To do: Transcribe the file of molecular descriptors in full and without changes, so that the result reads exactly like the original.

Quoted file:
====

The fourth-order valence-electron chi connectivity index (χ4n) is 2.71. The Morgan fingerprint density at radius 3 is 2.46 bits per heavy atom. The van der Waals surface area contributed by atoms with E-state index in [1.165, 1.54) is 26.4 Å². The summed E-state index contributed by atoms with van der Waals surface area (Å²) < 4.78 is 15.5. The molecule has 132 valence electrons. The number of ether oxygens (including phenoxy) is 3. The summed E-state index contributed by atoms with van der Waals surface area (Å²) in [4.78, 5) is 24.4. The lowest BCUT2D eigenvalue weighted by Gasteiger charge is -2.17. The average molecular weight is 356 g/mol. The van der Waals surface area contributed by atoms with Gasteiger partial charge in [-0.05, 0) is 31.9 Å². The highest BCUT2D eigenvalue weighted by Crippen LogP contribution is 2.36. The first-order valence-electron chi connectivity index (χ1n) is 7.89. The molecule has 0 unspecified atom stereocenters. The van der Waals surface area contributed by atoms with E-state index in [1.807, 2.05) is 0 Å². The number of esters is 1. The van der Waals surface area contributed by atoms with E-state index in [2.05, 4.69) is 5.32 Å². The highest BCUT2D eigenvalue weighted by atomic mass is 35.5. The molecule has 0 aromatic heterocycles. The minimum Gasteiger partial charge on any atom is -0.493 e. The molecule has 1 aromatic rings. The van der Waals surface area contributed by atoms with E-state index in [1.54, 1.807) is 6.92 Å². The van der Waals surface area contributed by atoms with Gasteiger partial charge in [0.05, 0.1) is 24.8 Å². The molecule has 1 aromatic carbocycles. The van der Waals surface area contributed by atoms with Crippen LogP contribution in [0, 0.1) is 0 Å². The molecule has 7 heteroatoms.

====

The fourth-order valence-electron chi connectivity index (χ4n) is 2.71. The Morgan fingerprint density at radius 3 is 2.46 bits per heavy atom. The van der Waals surface area contributed by atoms with E-state index in [1.165, 1.54) is 26.4 Å². The summed E-state index contributed by atoms with van der Waals surface area (Å²) < 4.78 is 15.5. The molecule has 132 valence electrons. The number of ether oxygens (including phenoxy) is 3. The summed E-state index contributed by atoms with van der Waals surface area (Å²) in [4.78, 5) is 24.4. The lowest BCUT2D eigenvalue weighted by Gasteiger charge is -2.17. The average molecular weight is 356 g/mol. The van der Waals surface area contributed by atoms with Gasteiger partial charge in [-0.05, 0) is 31.9 Å². The highest BCUT2D eigenvalue weighted by Crippen LogP contribution is 2.36. The first-order valence-electron chi connectivity index (χ1n) is 7.89. The molecule has 0 unspecified atom stereocenters. The van der Waals surface area contributed by atoms with E-state index in [1.807, 2.05) is 0 Å². The number of esters is 1. The van der Waals surface area contributed by atoms with E-state index in [2.05, 4.69) is 5.32 Å². The highest BCUT2D eigenvalue weighted by atomic mass is 35.5. The molecule has 0 aromatic heterocycles. The minimum Gasteiger partial charge on any atom is -0.493 e. The molecule has 1 aromatic rings. The van der Waals surface area contributed by atoms with E-state index in [1.54, 1.807) is 6.92 Å². The van der Waals surface area contributed by atoms with Gasteiger partial charge in [0.05, 0.1) is 24.8 Å². The molecule has 1 aromatic carbocycles. The van der Waals surface area contributed by atoms with Crippen LogP contribution in [0, 0.1) is 0 Å². The molecule has 7 heteroatoms.